Chinchilla’s troubles continue over San Ramón highway concession
President Laura Chinchilla heads into another week of conflict as western Central Valley residents continue calling for the administration to annul a private concession with Brazilian company OAS for the renovation of a highway from the capital to San Ramón.
Chinchilla and Public Works and Transport Minister Pedro Castro held an impromptu meeting on Friday with six mayors from the province of Alajuela, following a chaotic day of protests during the previous day’s celebrations of Juan Santamaría Day, a national holiday.
Residents from San Ramón, Grecia, Zarcero, Naranjo and Palmares oppose the $524 million concession that would expand and renovate parts of the 58-kilometer highway – from San José’s La Sabana Park to San Ramón – because of the project’s high cost to the government, and to drivers, who would be asked to pay $8 in round-trip tolls to use the highway for the next 30 years. Officials say the project is needed to reduce travel time.
Chinchilla apologized to Alajuela residents after police cordoned off public access to the annual presidential speech in Alajuela to mark the holiday, and she agreed to hold public discussions in the next five months before the concession contract is scheduled to take effect. But there is no indication yet from officials that they will change any elements of the agreement with the Brazilian company.
According to Castro, annulling the concession would cost the Costa Rican government some $35 million in fines.
Some Alajuela residents opposed to the concession and organized in a group called the “Foro de Occidente,” or Western Forum, say they are organizing a national protest march to try to stop the project from moving forward, the daily La Nación reported on Sunday.
Other opponents hope to annul the concession by pointing out an alleged conflict of interest by Castro, who was contracted by OAS to conduct a feasibility study that extended the concession from 25 years to 30, crhoy.com reported last week.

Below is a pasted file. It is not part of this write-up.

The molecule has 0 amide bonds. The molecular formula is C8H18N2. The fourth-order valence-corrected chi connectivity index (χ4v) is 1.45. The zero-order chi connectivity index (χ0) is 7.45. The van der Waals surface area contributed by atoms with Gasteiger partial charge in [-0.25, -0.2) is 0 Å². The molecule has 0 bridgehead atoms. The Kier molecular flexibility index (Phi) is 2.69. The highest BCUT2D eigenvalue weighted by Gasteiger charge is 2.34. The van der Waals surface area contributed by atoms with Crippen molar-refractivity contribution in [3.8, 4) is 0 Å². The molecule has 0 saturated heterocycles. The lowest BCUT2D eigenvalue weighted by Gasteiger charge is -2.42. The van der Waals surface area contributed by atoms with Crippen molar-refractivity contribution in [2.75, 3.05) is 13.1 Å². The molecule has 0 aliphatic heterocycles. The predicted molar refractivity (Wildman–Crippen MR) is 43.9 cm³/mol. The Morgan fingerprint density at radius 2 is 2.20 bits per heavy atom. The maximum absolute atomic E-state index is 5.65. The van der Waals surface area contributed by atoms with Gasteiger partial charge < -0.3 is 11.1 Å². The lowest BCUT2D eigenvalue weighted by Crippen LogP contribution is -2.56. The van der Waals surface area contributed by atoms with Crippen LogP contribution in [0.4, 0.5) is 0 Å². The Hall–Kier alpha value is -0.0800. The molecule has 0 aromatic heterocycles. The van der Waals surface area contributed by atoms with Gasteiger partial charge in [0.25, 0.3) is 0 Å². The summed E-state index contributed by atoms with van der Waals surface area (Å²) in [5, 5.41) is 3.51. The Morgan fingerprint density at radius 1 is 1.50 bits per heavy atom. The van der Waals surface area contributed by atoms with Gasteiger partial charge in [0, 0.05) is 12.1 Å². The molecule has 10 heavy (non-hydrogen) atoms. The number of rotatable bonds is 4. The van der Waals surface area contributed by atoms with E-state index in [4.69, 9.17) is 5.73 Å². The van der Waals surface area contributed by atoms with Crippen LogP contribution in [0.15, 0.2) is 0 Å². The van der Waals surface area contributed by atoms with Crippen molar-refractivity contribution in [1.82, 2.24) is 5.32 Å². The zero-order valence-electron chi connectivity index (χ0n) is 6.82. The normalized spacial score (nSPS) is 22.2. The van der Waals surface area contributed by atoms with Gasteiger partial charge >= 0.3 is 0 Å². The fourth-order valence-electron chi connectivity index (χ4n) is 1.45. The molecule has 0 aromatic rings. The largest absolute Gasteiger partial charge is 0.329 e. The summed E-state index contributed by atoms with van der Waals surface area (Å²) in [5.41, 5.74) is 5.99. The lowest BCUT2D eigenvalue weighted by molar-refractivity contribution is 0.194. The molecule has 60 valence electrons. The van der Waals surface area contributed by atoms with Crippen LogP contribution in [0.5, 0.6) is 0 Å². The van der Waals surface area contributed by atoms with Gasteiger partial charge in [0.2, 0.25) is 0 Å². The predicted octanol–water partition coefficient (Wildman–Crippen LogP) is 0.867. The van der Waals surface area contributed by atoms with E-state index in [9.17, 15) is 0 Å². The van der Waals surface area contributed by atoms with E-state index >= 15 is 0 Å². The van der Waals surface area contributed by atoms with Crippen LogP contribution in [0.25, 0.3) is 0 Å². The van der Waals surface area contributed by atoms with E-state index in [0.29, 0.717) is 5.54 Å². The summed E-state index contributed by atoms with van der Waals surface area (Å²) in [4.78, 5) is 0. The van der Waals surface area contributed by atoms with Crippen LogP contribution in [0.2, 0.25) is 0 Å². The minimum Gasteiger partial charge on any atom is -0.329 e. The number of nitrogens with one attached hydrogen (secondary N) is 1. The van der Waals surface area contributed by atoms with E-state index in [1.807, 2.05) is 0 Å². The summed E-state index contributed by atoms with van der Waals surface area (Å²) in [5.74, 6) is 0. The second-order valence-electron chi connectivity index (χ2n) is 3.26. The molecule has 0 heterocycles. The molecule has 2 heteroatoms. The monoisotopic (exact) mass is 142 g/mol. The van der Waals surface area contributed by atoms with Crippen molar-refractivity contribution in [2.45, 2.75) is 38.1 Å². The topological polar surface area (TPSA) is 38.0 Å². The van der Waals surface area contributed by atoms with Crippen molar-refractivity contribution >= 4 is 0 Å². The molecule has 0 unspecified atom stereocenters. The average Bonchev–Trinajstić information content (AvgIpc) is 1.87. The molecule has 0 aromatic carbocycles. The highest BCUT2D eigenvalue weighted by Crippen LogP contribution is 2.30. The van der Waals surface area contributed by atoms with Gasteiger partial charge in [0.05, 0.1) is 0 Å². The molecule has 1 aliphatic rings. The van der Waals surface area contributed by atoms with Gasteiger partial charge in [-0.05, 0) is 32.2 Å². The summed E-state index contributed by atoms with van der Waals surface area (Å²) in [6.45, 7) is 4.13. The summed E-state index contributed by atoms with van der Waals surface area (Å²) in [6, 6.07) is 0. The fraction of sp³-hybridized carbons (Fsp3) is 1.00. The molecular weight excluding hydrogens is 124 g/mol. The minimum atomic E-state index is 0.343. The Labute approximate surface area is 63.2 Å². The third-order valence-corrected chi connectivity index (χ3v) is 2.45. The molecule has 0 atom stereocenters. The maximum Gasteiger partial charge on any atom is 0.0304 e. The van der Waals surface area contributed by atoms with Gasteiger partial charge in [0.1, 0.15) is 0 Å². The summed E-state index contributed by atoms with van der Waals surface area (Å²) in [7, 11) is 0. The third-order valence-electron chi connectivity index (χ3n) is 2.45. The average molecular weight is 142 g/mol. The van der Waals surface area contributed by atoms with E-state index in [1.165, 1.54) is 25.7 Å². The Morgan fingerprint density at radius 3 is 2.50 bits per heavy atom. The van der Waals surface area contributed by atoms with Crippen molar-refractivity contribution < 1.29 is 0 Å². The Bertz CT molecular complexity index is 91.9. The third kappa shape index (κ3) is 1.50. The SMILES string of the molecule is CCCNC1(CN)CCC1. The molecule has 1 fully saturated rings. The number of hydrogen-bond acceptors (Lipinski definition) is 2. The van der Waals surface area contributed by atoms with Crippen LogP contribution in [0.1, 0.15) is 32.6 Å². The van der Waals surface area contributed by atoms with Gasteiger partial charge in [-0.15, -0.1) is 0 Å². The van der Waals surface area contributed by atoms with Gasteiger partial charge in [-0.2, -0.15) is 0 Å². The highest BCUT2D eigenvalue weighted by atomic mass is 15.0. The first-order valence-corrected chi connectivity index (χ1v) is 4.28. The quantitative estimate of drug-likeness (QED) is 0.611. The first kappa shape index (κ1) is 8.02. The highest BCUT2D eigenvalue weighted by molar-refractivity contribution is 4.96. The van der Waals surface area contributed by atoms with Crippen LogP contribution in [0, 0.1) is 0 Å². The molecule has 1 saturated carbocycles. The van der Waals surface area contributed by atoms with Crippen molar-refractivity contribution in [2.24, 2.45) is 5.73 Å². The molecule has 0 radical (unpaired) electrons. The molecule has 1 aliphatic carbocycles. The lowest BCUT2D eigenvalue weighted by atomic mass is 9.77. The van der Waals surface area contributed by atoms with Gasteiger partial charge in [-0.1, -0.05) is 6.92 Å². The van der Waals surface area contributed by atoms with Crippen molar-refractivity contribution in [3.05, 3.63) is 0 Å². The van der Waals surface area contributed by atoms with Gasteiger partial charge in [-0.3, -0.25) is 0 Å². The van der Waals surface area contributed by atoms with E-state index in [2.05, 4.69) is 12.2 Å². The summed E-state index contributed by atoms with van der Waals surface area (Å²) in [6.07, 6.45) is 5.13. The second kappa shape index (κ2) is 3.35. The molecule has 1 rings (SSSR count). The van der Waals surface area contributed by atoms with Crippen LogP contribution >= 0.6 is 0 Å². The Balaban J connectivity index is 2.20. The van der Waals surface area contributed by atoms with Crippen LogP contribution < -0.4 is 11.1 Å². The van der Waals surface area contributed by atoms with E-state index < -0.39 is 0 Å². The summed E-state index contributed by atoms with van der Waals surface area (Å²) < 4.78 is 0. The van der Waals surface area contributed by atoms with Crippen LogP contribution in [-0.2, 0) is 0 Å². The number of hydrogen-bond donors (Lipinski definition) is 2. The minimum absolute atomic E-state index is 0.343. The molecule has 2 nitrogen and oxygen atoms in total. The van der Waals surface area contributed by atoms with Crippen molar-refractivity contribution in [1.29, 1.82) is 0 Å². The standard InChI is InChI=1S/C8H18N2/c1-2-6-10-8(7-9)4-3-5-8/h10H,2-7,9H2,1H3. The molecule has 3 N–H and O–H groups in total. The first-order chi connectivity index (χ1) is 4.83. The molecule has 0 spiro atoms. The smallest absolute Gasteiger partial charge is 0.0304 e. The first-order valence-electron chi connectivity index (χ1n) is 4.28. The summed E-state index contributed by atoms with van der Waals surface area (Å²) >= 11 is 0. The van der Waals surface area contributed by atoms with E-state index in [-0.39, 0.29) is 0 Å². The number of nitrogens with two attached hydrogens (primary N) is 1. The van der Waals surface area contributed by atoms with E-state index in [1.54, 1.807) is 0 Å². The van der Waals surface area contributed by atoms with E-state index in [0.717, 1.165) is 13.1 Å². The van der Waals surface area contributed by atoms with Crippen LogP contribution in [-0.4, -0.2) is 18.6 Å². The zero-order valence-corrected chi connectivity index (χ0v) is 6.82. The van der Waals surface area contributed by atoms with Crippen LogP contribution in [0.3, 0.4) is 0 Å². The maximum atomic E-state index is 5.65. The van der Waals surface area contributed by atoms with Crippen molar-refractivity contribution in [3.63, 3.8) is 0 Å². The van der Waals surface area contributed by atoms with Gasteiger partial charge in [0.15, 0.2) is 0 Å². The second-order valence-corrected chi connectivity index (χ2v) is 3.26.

The Municipality of San Ramón and attorney Roger Barboza asked the country’s Comptroller General to look into the allegations.
Meanwhile, the row also has divided members of Chinchilla’s own ruling National Liberation Party. Both San José Mayor Johnny Araya – the leading contender to replace Chinchilla following elections next year – and party president Bernal Jiménez criticized the administration for failing to make negotiations more transparent.
Chinchilla also was scolded for the handling of last Thursday’s events in Alajuela, too. The Costa Rican Journalists’ Association asked the communications and presidency ministries for a public apology from members of the presidential security team who allegedly manhandled reporters at the presidential speech on Juan Santamaría Day. And the Costa Rican Ombudsman’s Office said the administration had erred in blocking residents from accessing areas around Juan Santamaría Park.
“Respect is gained with ideas, frank dialogue and by looking for solutions to a situation that by all appearances has angered many people,” Ombudswoman Ofelia Taitelbaum said in a press release.
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